You recently wrote a book about your fight against “America’s dirty secret.” What is this secret, and what do you wish more people knew about it?
The secret is there is a sanitation problem in the richest country in the United States. Diseases like hookworm which is associated with underdeveloped nations have been documented here. This is particularly prevalent in rural communities, poor communities, and communities of color. In my native Lowndes County, located between Selma and Montgomery, systemic racism severely limits rural communities from having access to basic sanitation, clean water, and resilient wastewater infrastructure – a problem that climate change is only making worse. The truth is that this issue is prevalent around the country, as we’ve seen in cities like Jackson, MS, and Mt. Vernon, NY. It’s past time that we really put a spotlight on this issue and demand change.
Talking about wastewater management, you’ve said, “We want to shift the engineering paradigm, where people who are sitting at the table helping to design the solution are the people also living with the problem.” Is there a project you’re excited about right now that’s bringing more folks to the table?
We cannot understate the importance of having community member involvement in the decision process for implementing wastewater solutions, especially in rural communities. We have several projects and partnerships in the works that we will be announcing soon. It’s no secret that I’ve talked before about my fascination with how NASA approaches wastewater systems in space. I take inspiration from so many areas of study, and I’m hopeful that we who are working in this field will continue to think outside of the box when it comes to solutions.
Big IdeaWe cannot understate the importance of having community member involvement in the decision process for implementing wastewater solutions, especially in rural communities.Catherine Coleman Flowers
The majority of your work is focused on poor rural communities, a nexus of public health and environmental, economic, and racial justice. In terms of how sanitation is handled in those places, you’ve said, “The burden isn’t on those putting in the waste removal systems—it’s entirely on the families using them. And if the systems fail, and it is reported to the authorities here in Alabama, the families can be cited, brought to court or even arrested.” How can we shift the burden away from individuals and onto the systems that are ultimately criminalizing poverty?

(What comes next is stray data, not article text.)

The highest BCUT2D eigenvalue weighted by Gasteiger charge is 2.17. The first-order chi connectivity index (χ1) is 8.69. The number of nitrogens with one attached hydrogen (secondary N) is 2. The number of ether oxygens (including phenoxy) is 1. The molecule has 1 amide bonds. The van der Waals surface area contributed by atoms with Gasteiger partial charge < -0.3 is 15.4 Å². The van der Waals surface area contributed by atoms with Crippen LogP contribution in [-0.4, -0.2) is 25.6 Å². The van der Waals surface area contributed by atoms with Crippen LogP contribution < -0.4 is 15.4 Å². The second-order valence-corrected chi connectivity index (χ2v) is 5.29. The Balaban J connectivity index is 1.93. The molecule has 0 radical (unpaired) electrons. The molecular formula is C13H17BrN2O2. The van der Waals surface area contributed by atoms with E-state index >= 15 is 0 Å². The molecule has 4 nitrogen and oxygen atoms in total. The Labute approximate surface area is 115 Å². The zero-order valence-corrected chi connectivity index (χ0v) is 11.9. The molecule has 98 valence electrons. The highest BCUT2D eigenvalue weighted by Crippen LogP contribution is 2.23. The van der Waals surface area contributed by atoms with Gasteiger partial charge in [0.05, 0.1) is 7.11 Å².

On top of community involvement in the decision-making process, we need to ensure that the solutions to these problems have accountability baked in. The wastewater systems in these communities need to be resilient - accounting for the impacts of climate change now and in the future. The regulators of these systems need also need to be held accountable. Waste removal systems can’t keep failing a year or two after replacement – we need to have them guaranteed to last a minimum of at least 10 years.
In March 2021, you were appointed by the Biden administration to the White House Environmental Justice Advisory Council. Can you tell us more about this — what’s going well? What has been challenging?
Working with the WHEJAC has been a great experience. I believe our work with the administration and our recommendations have led to a lot of positive action on environmental justice initiatives since the council formed in 2021. Specifically, the EPA has since announced a partnership with USDA called the “Closing America’s Wastewater Access Gap Community Initiative” (designed to Provide Wastewater Sanitation to Underserved Communities); the launch of the new Office of Environmental Justice and External Civil Rights; and $100 million for projects that advance environmental justice in underserved and overburdened communities across the country. This funding made possible by the Inflation Reduction Act and is the largest ever amount granted for EJ.
By Maya Kobe-Rundio, Associate Digital Editor, Aspen Ideas